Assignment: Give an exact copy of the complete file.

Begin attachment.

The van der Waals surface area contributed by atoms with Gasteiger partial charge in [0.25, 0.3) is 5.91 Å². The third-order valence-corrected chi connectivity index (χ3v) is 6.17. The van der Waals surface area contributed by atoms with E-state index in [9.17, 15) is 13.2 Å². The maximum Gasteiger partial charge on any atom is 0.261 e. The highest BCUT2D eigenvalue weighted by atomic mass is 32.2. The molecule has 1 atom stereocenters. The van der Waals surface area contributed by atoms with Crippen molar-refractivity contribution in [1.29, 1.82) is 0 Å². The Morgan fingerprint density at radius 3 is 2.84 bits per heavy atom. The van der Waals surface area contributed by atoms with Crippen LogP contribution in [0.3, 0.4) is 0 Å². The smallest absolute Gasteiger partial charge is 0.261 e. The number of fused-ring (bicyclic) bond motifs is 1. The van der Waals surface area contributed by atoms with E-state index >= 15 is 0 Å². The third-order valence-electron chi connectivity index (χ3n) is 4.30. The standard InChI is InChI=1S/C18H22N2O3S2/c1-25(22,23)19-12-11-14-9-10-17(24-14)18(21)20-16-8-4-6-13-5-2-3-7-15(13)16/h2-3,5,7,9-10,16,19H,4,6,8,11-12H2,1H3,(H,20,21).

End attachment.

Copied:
The van der Waals surface area contributed by atoms with Gasteiger partial charge in [0.25, 0.3) is 5.91 Å². The third-order valence-corrected chi connectivity index (χ3v) is 6.17. The van der Waals surface area contributed by atoms with E-state index in [9.17, 15) is 13.2 Å². The maximum Gasteiger partial charge on any atom is 0.261 e. The highest BCUT2D eigenvalue weighted by atomic mass is 32.2. The molecule has 1 atom stereocenters. The van der Waals surface area contributed by atoms with Crippen molar-refractivity contribution in [1.29, 1.82) is 0 Å². The Morgan fingerprint density at radius 3 is 2.84 bits per heavy atom. The van der Waals surface area contributed by atoms with Crippen LogP contribution in [0.3, 0.4) is 0 Å². The smallest absolute Gasteiger partial charge is 0.261 e. The number of fused-ring (bicyclic) bond motifs is 1. The van der Waals surface area contributed by atoms with E-state index >= 15 is 0 Å². The third-order valence-electron chi connectivity index (χ3n) is 4.30. The standard InChI is InChI=1S/C18H22N2O3S2/c1-25(22,23)19-12-11-14-9-10-17(24-14)18(21)20-16-8-4-6-13-5-2-3-7-15(13)16/h2-3,5,7,9-10,16,19H,4,6,8,11-12H2,1H3,(H,20,21).